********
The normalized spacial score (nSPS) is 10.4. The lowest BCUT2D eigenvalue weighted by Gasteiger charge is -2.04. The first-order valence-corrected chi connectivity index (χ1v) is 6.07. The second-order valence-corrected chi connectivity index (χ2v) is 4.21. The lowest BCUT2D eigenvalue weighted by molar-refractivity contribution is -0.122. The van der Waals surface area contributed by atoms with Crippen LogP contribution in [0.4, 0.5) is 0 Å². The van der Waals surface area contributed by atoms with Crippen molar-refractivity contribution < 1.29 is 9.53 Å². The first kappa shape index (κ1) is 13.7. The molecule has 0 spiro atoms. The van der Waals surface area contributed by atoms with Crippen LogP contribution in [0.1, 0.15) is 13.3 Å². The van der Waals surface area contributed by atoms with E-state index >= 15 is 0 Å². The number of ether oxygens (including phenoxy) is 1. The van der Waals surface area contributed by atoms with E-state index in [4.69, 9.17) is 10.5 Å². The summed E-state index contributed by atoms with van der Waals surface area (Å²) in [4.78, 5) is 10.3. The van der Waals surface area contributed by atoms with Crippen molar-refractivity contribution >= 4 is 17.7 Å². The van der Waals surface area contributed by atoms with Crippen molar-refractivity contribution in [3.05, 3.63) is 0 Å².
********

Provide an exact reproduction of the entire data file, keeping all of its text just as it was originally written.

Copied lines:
The normalized spacial score (nSPS) is 10.4. The lowest BCUT2D eigenvalue weighted by Gasteiger charge is -2.04. The first-order valence-corrected chi connectivity index (χ1v) is 6.07. The second-order valence-corrected chi connectivity index (χ2v) is 4.21. The lowest BCUT2D eigenvalue weighted by molar-refractivity contribution is -0.122. The van der Waals surface area contributed by atoms with Crippen LogP contribution in [0.4, 0.5) is 0 Å². The van der Waals surface area contributed by atoms with Crippen molar-refractivity contribution < 1.29 is 9.53 Å². The first kappa shape index (κ1) is 13.7. The molecule has 0 spiro atoms. The van der Waals surface area contributed by atoms with Crippen LogP contribution in [0.1, 0.15) is 13.3 Å². The van der Waals surface area contributed by atoms with E-state index >= 15 is 0 Å². The number of ether oxygens (including phenoxy) is 1. The van der Waals surface area contributed by atoms with E-state index in [4.69, 9.17) is 10.5 Å². The summed E-state index contributed by atoms with van der Waals surface area (Å²) in [4.78, 5) is 10.3. The van der Waals surface area contributed by atoms with Crippen molar-refractivity contribution >= 4 is 17.7 Å². The van der Waals surface area contributed by atoms with Crippen molar-refractivity contribution in [3.05, 3.63) is 0 Å².